Friday, September 9, 2011

2030 not that far away

After reading "2030" I have been verbally recommending it to friends and associates more than most books I have read, even the most enjoyable ones. The underlying topic, the war between the generations is very apt to heat up and requires a lot of thought. As a member of the baby boomers, but also the father of two children (no longer actually children) I can understand some of the forces at play and they are a bit scary.

The author Albert Brooks, fortunately is a comedian and is able to make you laugh at various stages as he points out a very possible future scenario.   It is much like satirists pointing out the injustice of bigotry so that as you laugh you see the truth a little more clearly.  So although much of it is frightening a few laughs will lessen the sting.

There are trends the author stretches to possible conclusions that we need to understand better now. One of the causes of confict is something we all hope will happen--a cure for cancer. Albert Brooks points out that that would exacerbate the generational conflict.   As it is, us baby boomers have had things our way for so long we assume it is the right way and will continue through to our deaths in the very distant unforseeable future.  As a few pundits point out we are progressing to a time when fewer people will be working and more people will be living in normal retirement years and beyond. As lives are prolonged and more people expect to enjoy retirement more stress will be created.

It is easy to predict some general trends. Human nature resists change even as everything around them is changing.  A feature of modern day government is that powerful entrenched interests have influence beyond their numbers.  An example in 2030 is that one of the most powerful entrenched interests is the AARP (short for American Association of Retired People). One thing that is accepted as general wisdom is that older people vote more than younger people and they will vote for their own narrow interests. "2030" suggests their influence will actually increase and that it will intensify conflict with younger generations.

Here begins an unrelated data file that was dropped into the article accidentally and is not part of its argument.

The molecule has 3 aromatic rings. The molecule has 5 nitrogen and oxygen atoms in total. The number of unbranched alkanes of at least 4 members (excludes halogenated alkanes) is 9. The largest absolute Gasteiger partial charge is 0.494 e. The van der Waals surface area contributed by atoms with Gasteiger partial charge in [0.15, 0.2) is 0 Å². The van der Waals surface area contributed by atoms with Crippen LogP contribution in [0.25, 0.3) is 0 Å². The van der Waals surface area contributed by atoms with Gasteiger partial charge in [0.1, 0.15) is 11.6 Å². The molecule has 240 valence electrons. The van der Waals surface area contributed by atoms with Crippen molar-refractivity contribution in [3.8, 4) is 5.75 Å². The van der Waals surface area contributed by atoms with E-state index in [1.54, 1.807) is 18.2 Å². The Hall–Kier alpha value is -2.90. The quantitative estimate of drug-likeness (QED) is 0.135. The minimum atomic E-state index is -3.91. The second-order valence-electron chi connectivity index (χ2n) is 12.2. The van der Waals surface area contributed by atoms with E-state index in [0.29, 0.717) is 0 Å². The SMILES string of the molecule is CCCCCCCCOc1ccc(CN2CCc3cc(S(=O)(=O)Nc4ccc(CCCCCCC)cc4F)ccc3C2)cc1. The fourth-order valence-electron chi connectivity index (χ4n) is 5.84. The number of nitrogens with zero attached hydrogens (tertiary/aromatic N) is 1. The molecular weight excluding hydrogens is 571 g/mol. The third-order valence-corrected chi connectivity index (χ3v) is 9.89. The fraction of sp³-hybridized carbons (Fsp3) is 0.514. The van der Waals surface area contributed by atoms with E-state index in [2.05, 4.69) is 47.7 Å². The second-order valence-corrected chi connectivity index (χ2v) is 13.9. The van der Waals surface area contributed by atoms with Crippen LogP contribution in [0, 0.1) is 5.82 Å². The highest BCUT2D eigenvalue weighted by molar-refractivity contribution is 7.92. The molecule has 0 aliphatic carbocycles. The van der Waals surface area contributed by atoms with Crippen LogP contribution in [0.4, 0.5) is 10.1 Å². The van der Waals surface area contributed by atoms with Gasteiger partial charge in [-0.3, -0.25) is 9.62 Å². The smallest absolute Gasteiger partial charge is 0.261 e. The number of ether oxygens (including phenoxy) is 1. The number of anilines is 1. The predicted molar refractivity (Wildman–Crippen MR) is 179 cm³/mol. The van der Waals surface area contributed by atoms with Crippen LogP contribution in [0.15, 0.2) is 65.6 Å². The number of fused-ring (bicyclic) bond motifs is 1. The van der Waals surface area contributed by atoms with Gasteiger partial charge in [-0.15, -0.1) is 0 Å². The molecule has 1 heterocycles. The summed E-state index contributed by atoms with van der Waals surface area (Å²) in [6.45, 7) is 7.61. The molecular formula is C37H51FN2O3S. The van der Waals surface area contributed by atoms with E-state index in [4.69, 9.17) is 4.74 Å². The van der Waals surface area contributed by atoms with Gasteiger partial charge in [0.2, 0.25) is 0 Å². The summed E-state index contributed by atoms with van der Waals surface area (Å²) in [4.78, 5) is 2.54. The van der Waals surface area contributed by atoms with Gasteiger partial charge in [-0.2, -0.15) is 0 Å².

We follow a number of characters that you wonder how they will be connected. The different characters illustrate the whole American society. You meet powerful people and those who suffer the consequences of historical decisions. Some of the people are thoughtful and good and others are either victims or exploiters.  Some are frustrated and determined to change things to what they think is more fair.

Medicare comes under fire. The author projects increasing cost pressures and that many people will not be able to afford it. At the same time others will live much longer and healthier. There will be the young who have to one way or another pay for the extra expenses of "retired" elders. One theme touched on by the author is machines to prolong life in an almost vegetative state.

Chinese creditors are likely to become even more critical in our future. Like many of us you may have wondered why they would keep on giving Western institutions low interest loans. In fact it is one way of fueling their manufacturing. The author conjectures how we might move to a different financial arrangement which does seem plausible.

A lot of "2030" is frightening and I am sure the author hopes we will take a hint and change our current ways.  Some of it is encouraging and we can hope those parts actually happen. Some of us boomers are trying to understand and be fair. All of it is thought provoking and I think needs to be talked about more.

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